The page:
Horse SA has a number of web pages dedicated to a number of emergency preparation aspects. Horse owners are responsible for their horses during any natural disaster. Preparation, Planning and Practice of plans are essential to increase you and your horse’s chance of survival.

Large Animal Rescue



My Horse Disaster Plan


PIRSA has recently developed a strategic document outlining the Management of Animals in Emergencies



Care of your horse during and after a flood   floodalert.pdf

Prepare with info from:

Tips for clean up (floodwater is dirty water)


Horse owners should have an emergency plan for their family, property and horses which includes decisions on if and when to evacuate horses, and where to go in the event of such evacuation. Pre-planning could include a “paddock buddy” who is located in a low-risk area and can take your horses at short notice.

An alternative place to take horses may be an equine evacuation centre. A Local Council, any local community (horse) group or a range of not-for-profit organisations could be the people responding to and assisting in the management of equine evacuations and sourcing of temporary housing.

An equine evacuation centre may be set up to remove horses from a major hazard e.g. approaching fire front, during an emergency or as part of a recovery activity.

Horse SA has developed a guide which is flexible and adaptable  and can be used in full or part. It is NOT endorsed by Government.

Feedback on the guide is welcome to

Horse SA template for setting up an  Equine Evacuation Centre  EQUINE_EVAC PLAN_31.12.13

Horse SA does not expect to implement or carry out the establishment of an equine evacuation centre. Horse SA is not in a position to do so. An evacuation centre for horses best people at the time according to the type and location of the disaster, which is most likely to be local horse owners.


Does your horse club help members by practicing evacuation drills? The idea is modelled on drills that are practiced by USA riding clubs. This would take place with a set number of club member’s horses, known in advance.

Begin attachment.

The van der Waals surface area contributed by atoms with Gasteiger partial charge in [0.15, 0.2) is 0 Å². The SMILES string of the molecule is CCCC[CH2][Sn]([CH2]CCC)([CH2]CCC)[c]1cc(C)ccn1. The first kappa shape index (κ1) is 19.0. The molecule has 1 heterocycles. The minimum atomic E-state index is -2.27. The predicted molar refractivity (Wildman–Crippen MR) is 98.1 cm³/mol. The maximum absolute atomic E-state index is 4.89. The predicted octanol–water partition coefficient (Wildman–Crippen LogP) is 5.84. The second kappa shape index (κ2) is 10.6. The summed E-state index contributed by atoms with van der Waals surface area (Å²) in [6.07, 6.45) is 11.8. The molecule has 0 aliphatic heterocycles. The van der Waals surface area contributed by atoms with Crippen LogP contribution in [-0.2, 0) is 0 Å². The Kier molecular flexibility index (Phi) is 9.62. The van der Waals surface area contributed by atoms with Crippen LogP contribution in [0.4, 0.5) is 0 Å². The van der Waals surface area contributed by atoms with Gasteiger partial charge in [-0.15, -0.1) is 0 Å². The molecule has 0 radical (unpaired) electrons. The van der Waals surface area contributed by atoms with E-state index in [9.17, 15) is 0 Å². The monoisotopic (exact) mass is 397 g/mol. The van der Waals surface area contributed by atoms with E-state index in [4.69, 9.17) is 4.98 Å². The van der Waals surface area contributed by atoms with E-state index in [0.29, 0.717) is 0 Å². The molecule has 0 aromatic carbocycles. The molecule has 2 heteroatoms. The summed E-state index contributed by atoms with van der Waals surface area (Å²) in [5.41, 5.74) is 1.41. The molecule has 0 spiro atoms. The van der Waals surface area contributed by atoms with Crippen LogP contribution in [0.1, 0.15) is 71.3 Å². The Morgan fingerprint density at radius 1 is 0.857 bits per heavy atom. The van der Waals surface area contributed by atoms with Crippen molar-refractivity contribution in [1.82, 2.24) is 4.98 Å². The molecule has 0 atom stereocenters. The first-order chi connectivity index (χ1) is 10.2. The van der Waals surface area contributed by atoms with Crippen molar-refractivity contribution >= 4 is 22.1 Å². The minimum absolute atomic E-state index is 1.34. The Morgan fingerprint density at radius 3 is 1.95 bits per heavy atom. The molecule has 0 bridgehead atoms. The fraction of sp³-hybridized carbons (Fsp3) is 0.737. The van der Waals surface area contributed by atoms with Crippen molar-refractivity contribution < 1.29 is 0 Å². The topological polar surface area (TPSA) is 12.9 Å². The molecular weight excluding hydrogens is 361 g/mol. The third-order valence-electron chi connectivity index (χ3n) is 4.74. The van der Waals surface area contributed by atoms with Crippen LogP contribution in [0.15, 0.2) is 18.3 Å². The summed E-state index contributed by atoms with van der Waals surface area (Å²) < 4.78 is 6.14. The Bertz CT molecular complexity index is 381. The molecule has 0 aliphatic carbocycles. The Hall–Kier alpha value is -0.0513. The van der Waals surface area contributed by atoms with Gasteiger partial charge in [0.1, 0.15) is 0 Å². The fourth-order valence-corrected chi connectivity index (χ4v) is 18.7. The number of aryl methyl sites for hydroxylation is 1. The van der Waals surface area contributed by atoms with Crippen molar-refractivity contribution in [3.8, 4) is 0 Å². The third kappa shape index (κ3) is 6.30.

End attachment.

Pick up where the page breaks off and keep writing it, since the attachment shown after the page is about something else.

Preparation for the drill would require

a) at least one planning meeting

b) sourcing of 8 – 10 volunteers

c) briefing of club members a couple of weeks prior to the drill



Date/time/venue  TBA


  • Horse owners to practice an evacuation drill
  • Horse owners to practice putting together an equine evacuation kit
  • Horse owners practicing transporting horses
  • Venue managers to try out logistics with using their venue as an equine evacuation centre
  • Build capacity in your local community to respond to a disaster or request for assistance by an adjoining region

Sample timetable:

8.45 am                         Volunteer registration, induction & training

9.30 – 10.30 am          Horses arrive, checked in, ID, through sample vet inspection

10.30                              Morning tea

11.00                              Guest speaker e.g. SES or CFS

11.30                              Show’n’tell  evacuation kits brought by horse owners

12.00                              Conclusion


General links:

Emergency Management Australia

National Planning Principles for Animals in Disasters   (Australia)

Livestock Emergency Guidelines & Standards  (International)

WSPA   The Case for Preparadeness

Pintrest:  Disaster Plans & Kits